Nothing Samantha Morton has done prepares you for how heartbreaking she is as Deborah. Tucked fearfully under Ian’s shoulder while he watches thrilled and disbelieving at the Sex Pistols gig, or in the sweet, frilly dresses that look so innocent next to her husband’s dark, minimalist duds, Morton conveys a frightened young woman trying to hold onto a marriage she senses is growing beyond her. The distance between Morton’s Deborah and Riley’s Ian, his combination of callousness and helplessness toward his confused young wife, puts flesh on the title “Love Will Tear Us Apart.”
“Control” mixes the exhilaration of a scene where people are finding their voice, a subject that should be bursting with exhilarating possibility, with the tragedy of someone who, having found his voice, felt as if he were hacking off pieces of his flesh when he spoke in it. It’s devastating.
The art in “I’m Not There”
“I’m Not There,” on the other hand, is the story of a performer who, at the height of the frenzy surrounding him, made others want to hack off his flesh. Of the six Dylans that inhabit “I’m Not There” (not one of them called “Bob Dylan”), the most breathtaking — in every way — is Cate Blanchett’s Jude Quinn. This is Dylan as he was in 1966, the scruffy work clothes traded in for a dandy’s threads, the hair a cream puff of curls atop that aquiline, androgynous face. This is the Dylan who, with the taste for pure antagonism that foreshadowed punk, played Europe at the height of Vietnam in front of a giant American flag, who baited the crowds that came to hear the folk troubadour with scalding electric versions of songs whose teeming surreal romanticism owed nothing to the simplistic notion of “protest music.”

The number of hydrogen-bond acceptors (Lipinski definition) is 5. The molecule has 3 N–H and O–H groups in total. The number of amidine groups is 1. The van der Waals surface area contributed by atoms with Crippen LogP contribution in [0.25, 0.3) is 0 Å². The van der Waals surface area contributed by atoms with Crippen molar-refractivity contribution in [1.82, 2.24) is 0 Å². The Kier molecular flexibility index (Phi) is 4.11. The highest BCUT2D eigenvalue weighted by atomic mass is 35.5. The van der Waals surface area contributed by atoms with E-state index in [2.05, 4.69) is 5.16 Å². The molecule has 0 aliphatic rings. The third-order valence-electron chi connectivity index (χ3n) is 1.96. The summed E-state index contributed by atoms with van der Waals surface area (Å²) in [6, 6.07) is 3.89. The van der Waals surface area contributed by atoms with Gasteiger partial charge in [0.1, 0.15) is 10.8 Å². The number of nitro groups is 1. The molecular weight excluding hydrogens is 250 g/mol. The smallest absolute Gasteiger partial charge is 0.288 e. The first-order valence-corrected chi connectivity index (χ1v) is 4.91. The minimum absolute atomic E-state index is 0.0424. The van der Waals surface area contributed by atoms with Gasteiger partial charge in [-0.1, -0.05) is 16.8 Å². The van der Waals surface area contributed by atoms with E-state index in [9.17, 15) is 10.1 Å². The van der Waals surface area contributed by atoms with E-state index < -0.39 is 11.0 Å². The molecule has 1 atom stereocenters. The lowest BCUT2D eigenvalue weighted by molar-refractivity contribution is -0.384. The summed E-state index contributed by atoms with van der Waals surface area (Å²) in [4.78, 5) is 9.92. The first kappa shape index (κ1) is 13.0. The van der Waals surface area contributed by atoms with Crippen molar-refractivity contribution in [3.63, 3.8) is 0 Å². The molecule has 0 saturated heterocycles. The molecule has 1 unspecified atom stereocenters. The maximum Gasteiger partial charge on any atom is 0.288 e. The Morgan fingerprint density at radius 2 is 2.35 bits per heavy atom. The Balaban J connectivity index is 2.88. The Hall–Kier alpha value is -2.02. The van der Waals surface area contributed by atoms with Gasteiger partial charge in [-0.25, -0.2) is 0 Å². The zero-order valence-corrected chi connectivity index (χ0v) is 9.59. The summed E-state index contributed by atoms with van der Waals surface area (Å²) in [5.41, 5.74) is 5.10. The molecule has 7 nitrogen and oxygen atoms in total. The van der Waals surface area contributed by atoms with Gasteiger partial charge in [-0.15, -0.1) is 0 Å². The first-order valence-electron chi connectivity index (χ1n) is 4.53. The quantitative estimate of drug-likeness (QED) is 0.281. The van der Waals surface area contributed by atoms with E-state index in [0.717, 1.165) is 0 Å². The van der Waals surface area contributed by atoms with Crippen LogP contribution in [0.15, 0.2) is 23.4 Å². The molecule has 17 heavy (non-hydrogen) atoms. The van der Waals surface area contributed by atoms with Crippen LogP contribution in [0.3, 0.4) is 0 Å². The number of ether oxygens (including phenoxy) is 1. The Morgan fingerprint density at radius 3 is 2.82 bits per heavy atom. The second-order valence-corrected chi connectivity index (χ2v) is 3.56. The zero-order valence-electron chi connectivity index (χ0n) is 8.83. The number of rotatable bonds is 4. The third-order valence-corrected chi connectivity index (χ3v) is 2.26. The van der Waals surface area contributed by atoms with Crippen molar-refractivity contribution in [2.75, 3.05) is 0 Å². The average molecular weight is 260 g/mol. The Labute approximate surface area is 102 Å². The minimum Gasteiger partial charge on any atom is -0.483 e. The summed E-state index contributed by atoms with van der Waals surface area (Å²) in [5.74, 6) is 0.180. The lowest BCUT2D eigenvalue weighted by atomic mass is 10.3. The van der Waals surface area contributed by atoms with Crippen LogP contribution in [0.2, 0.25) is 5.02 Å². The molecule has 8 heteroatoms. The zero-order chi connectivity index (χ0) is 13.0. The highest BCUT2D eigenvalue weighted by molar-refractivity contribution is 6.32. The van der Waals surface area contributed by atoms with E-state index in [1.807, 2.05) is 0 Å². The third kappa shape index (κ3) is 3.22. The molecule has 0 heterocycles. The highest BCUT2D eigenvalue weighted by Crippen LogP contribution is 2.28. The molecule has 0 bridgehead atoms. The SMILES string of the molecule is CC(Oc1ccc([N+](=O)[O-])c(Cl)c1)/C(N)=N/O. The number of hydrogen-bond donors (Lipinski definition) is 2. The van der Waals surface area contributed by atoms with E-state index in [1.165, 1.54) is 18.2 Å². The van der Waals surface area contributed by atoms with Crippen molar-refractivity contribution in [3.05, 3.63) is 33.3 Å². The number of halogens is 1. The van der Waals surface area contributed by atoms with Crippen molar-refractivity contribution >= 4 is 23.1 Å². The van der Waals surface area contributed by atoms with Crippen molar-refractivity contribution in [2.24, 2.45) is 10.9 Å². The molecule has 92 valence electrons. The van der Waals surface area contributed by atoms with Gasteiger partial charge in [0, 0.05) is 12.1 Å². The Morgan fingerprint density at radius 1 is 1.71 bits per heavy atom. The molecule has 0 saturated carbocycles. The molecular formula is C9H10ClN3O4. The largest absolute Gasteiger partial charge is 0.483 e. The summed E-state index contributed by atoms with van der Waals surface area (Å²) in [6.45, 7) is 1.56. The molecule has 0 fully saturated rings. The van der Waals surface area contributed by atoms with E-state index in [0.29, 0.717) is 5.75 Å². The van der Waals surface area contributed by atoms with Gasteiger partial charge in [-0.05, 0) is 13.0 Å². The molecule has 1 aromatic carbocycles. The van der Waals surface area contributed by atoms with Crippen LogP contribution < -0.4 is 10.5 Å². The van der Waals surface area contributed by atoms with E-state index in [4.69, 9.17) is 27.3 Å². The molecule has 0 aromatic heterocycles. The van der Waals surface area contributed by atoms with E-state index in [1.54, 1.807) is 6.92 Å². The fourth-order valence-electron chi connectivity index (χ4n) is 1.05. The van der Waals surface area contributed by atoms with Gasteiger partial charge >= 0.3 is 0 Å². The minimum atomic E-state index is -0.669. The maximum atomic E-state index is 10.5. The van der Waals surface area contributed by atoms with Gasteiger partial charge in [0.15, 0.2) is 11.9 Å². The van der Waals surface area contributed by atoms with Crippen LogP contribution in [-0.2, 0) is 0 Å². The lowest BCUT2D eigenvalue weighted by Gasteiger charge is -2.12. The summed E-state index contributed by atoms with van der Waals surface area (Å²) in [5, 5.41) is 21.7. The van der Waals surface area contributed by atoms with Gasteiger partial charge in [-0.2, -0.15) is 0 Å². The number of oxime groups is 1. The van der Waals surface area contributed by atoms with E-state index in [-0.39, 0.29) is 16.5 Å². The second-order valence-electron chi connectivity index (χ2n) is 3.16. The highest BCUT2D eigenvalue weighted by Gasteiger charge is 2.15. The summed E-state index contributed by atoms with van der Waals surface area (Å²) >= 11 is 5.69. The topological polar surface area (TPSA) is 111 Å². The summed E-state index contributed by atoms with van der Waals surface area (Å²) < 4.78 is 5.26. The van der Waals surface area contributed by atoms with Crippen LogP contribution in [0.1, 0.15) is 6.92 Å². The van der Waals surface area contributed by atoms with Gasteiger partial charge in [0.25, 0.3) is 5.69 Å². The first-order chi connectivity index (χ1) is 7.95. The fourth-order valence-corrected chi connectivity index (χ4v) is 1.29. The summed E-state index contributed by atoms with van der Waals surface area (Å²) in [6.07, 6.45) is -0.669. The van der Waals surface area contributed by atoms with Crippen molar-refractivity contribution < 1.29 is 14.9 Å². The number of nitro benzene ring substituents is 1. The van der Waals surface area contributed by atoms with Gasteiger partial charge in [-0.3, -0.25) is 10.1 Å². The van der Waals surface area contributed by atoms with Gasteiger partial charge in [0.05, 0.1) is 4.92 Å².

When “Jude Quinn” plays the 1965 Newport Folk Festival here, Haynes includes a shot of him and his band turning to face the audience, blazing machine guns instead of guitars in their hands. The image is so perfect, it seems to have always existed in our minds. It’s the literalization of the murder you hear in the live 1966 version of “Ballad of a Thin Man” where Garth Hudson’s organ taunts everyone ready to complain that Dylan had sold out, taunts them even before the catcalls have formed on their lips.
As the young, earnest Dylan, Christian Bale is so raw-boned and sincere that he sets the stage for the anger that Blanchett’s Dylan rouses, the anger people feel at someone who declines the role of Messiah and starts speaking in riddles instead of sermons. But if Dylan’s guises have been escape routes, the movie also gets at the way in which they’ve always been about something bigger than just him, conduits back to a shared mythic past, a past always present in his music. So it makes sense to have an 11-year-old black Dylan (Marcus Carl Franklin) hopping freights and talking about the old-timey songs he’s learned. Or an older Dylan (Richard Gere) who is really Billy the Kid in hiding, turning up in a town where life itself is an Old Testament parable as imagined by Fellini and Sam Peckinpah.
Some of Haynes’ choices, like paralleling the disintegrating marriage of the family man Dylan (Heath Ledger) with the progress of the Vietnam War, have the feel of an academic conceit, a sense that has hung over even his good movies. But what’s high-flown in “I’m Not There” is matched by what’s low-down. The movie has a visionary craziness and a carny barker’s wiliness.
Haynes shifts between styles and places and characters, making intuitive, even cryptic connections instead of literal ones. He fudges the details of Dylan’s life for a stronger, freeing sense of Dylan’s art. Haynes has said he thinks this is a patriotic movie, and he’s right. The guises of one performer become a vision of the potentialities of democracy; the refusal to settle for one “Dylan” is, just as was Dylan’s turn from the limiting certainties of protest music, an affirmation of contingency and ambiguity and chance.
“I’m Not There” is not a prescription for other movies (what good movie is?). But it is a realization that sometimes a riddle can function as directly as plain speech.